World Mobile plans to create floating base stations to improve broadband coverage and lower costs for African consumers

From deploying fibre underground to putting up mobile masts, deploying broadband infrastructure is expensive. 
In recent years, we have seen a flurry of innovation attempting to make these deployments more cost effective and less time consuming, from Facebook’s Bombyx robot, that crawls along existing power cables and wraps them in lightweight fibre, to the HAPS Alliance, seeking to deliver broadband through a solar-powered unmanned air vehicle that glides overhead and beams down connectivity from above.
Now, World Mobile is set to launch (quite literally) their own novel broadband infrastructure solution in Zanzibar, Tanzania, in the form of balloon-based base stations. 
The remotely controlled aerostat balloons are powered by solar panels and tethered to the ground, reaching a resting altitude significantly higher than traditional mobile masts, thereby improving broadband coverage to consumers.
The project is estimated to deliver connectivity to around one million people in Zanzibar by the end of 2023. World Mobile plans to have 20 Wi-Fi mesh sites deployed by January 2022, with 120 sites planned for the first half of next year, as well as the launch of the first balloon. 
This initial deployment will, at launch, cover around 75% of Unguja Island (around 1,250 square kilometres) with broadband connectivity.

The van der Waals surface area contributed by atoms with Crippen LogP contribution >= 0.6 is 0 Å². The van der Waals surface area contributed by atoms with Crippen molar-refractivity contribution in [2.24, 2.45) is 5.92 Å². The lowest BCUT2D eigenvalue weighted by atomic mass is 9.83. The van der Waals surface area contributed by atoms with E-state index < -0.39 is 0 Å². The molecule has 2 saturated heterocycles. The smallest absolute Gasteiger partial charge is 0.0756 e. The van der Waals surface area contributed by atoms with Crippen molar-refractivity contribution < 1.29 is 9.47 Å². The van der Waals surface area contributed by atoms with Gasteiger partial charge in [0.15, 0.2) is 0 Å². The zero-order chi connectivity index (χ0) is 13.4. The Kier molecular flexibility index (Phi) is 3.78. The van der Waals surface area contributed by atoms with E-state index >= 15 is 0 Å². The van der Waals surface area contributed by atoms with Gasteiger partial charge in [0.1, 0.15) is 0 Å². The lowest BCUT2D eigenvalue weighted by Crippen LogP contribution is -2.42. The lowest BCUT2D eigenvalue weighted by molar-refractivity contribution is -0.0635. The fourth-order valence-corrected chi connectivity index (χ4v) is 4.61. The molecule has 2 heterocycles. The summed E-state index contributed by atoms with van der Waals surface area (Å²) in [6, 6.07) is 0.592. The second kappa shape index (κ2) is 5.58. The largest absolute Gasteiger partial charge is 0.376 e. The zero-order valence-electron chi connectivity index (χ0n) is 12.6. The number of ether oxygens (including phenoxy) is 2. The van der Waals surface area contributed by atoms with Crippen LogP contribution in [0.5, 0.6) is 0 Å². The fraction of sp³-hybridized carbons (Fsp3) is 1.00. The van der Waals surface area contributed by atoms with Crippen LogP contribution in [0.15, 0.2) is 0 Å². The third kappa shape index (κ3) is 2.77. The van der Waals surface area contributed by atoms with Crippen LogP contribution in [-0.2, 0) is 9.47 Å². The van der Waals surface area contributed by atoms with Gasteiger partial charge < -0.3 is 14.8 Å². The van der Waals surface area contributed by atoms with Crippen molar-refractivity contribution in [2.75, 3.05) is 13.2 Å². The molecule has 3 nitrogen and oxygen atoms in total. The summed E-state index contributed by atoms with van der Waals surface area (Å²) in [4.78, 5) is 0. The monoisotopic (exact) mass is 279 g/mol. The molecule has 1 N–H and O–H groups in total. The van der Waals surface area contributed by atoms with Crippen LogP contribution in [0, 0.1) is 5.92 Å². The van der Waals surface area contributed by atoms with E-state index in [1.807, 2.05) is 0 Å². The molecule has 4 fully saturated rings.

World Mobile notes that they already have agreements with the Zanzibarian government to provide connectivity to 300 schools, with the hopes that by making broadband more available will help shut shrink the region’s digital divide.
If the project proves a success, these balloon base stations could be rolled out more widely across Africa, with World Mobile already in discussions with the Tanzanian and Kenya governments regarding broader deployment.
"Mobile internet services are becoming quite popular in Zanzibar, like everywhere else around the globe. These services bring online access to information and communication to the masses through their mobile phones, helping bridge the existing rural and urban digital gap. More crucially, however, these services are singularly responsible for promoting financial inclusion by allowing the banked and underbanked in Zanzibar to participate fully in the emerging digital economy,” explained Said Seif Said, Director General of Zanzibar’s E-Government Agency.
Allowing people to access the digital economy will become ever more crucial in the coming years, not only for the personal development of citizens and their ability to engage with others around the world, but also financially. In December 2019, research from Oxford Economics suggested that financial identities for the world’s unbanked population could be worth as much as $250 billion to global GDP.

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